There is a difference between prejudice and discrimination. Prejudice is an attitude that a person has about a group of people or an individual. This attitude usually is not a positive attitude.
Discrimination is an action that a person or a group takes toward another person or group because of the negative beliefs that exist. Discrimination is far more impactful. With prejudice, a person or group believes something but doesn’t necessarily act upon that belief. With discrimination, a person or group takes an action that usually is harmful toward a person or a group.
Discrimination may lead to fewer economic opportunities. A person might not get a job or might not get promoted because somebody had a negative view of that person or that group. In the past, laws were passed that created unequal circumstances. For many years in our country, blacks and whites had separate facilities. While these facilities, including bathrooms, schools, and train cars, were supposed to be equal, they usually weren’t.
Discrimination is an action, usually harmful, that occurs because a person has a negative belief about a person or a group. Prejudice is a belief, usually negative, but will not always be acted upon by the individual.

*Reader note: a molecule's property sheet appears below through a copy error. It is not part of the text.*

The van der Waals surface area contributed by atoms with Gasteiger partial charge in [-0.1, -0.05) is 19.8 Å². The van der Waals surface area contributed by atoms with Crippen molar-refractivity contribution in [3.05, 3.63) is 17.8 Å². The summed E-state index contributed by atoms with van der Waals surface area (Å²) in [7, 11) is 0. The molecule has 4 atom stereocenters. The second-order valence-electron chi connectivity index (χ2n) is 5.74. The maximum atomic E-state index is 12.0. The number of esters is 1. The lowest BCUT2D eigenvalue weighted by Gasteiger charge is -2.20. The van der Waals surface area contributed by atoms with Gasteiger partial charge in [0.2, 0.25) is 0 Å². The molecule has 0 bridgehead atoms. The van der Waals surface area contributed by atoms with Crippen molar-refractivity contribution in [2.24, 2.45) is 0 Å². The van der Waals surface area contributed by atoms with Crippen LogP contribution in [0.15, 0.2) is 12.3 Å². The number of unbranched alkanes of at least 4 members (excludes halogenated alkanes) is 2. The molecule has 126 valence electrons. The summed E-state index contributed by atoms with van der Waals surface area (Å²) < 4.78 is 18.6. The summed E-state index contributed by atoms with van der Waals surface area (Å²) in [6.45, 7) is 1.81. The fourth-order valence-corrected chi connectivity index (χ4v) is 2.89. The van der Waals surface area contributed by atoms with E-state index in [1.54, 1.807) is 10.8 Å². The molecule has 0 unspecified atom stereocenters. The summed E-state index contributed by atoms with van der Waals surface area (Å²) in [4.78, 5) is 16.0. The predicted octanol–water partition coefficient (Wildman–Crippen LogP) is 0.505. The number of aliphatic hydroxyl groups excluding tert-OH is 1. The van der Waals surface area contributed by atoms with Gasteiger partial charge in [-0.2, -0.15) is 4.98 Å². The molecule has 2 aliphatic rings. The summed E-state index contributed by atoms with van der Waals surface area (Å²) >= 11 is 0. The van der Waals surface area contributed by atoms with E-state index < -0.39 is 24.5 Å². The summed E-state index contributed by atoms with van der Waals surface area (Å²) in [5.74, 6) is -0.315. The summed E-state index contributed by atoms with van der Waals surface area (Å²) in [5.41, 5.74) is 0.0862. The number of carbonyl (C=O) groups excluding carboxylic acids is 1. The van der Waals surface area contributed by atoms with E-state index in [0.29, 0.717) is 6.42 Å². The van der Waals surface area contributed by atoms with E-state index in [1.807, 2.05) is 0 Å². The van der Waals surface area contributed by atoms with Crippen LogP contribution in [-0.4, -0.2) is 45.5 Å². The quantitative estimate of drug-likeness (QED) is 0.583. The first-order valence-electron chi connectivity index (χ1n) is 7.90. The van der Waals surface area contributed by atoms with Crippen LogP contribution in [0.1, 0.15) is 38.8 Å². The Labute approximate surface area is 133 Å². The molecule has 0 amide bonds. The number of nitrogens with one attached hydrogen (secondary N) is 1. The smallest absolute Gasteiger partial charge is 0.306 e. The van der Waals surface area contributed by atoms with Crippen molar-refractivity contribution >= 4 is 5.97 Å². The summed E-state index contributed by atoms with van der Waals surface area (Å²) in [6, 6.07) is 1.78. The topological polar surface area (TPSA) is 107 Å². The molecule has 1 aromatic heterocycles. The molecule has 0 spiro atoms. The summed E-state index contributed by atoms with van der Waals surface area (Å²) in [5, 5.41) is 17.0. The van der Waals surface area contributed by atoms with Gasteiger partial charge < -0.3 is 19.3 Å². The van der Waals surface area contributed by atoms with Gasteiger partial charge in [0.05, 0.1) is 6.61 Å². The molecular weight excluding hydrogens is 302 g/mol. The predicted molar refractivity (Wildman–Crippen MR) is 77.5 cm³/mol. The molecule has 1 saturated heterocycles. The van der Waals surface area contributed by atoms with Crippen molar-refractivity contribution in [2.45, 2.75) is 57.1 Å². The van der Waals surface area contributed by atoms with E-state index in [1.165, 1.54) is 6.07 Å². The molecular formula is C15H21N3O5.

The essential difference between these two things is that one of them is an attitude or a feeling while the other is an action.
Prejudice is a negative feeling towards the members of a given group. It occurs when we prejudge all members of a group and believe that they all have some negative qualities until we see otherwise. Discrimination is when we actually treat members of some group more poorly because of their group affiliation. This is an action, not a belief.
Prejudice, then, is an attitude or belief. It is possible to be prejudiced without acting on that prejudice by discriminating. At the same time, one could discriminate (for example, because one was required to do so) without believing the other person's group is actually inferior.